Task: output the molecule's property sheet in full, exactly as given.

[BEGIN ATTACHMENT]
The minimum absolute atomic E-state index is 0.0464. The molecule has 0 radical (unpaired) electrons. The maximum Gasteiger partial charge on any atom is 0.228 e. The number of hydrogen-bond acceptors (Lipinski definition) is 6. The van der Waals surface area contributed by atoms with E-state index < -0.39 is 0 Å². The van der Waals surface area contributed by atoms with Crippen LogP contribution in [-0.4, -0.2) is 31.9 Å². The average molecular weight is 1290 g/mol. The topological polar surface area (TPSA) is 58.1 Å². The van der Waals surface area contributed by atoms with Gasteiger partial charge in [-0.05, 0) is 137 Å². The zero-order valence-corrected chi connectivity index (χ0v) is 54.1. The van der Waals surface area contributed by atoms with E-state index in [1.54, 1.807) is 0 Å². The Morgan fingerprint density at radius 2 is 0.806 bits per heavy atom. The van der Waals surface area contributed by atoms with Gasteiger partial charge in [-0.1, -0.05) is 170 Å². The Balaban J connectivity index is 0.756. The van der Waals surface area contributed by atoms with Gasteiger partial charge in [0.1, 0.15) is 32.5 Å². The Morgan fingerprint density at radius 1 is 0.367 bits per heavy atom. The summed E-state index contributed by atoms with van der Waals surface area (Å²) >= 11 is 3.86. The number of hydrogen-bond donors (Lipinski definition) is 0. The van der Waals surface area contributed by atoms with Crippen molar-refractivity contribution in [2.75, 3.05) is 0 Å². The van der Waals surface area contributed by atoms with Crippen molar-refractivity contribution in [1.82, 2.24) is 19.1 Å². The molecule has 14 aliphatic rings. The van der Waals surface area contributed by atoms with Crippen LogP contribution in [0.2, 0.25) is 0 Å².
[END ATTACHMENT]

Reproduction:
The minimum absolute atomic E-state index is 0.0464. The molecule has 0 radical (unpaired) electrons. The maximum Gasteiger partial charge on any atom is 0.228 e. The number of hydrogen-bond acceptors (Lipinski definition) is 6. The van der Waals surface area contributed by atoms with E-state index < -0.39 is 0 Å². The van der Waals surface area contributed by atoms with Crippen LogP contribution in [-0.4, -0.2) is 31.9 Å². The average molecular weight is 1290 g/mol. The topological polar surface area (TPSA) is 58.1 Å². The van der Waals surface area contributed by atoms with Gasteiger partial charge in [-0.05, 0) is 137 Å². The zero-order valence-corrected chi connectivity index (χ0v) is 54.1. The van der Waals surface area contributed by atoms with E-state index in [1.54, 1.807) is 0 Å². The Morgan fingerprint density at radius 2 is 0.806 bits per heavy atom. The van der Waals surface area contributed by atoms with Gasteiger partial charge in [-0.1, -0.05) is 170 Å². The Balaban J connectivity index is 0.756. The van der Waals surface area contributed by atoms with Gasteiger partial charge in [0.1, 0.15) is 32.5 Å². The Morgan fingerprint density at radius 1 is 0.367 bits per heavy atom. The summed E-state index contributed by atoms with van der Waals surface area (Å²) >= 11 is 3.86. The number of hydrogen-bond donors (Lipinski definition) is 0. The van der Waals surface area contributed by atoms with Crippen molar-refractivity contribution in [2.75, 3.05) is 0 Å². The van der Waals surface area contributed by atoms with Crippen molar-refractivity contribution in [1.82, 2.24) is 19.1 Å². The molecule has 14 aliphatic rings. The van der Waals surface area contributed by atoms with Crippen LogP contribution in [0.2, 0.25) is 0 Å².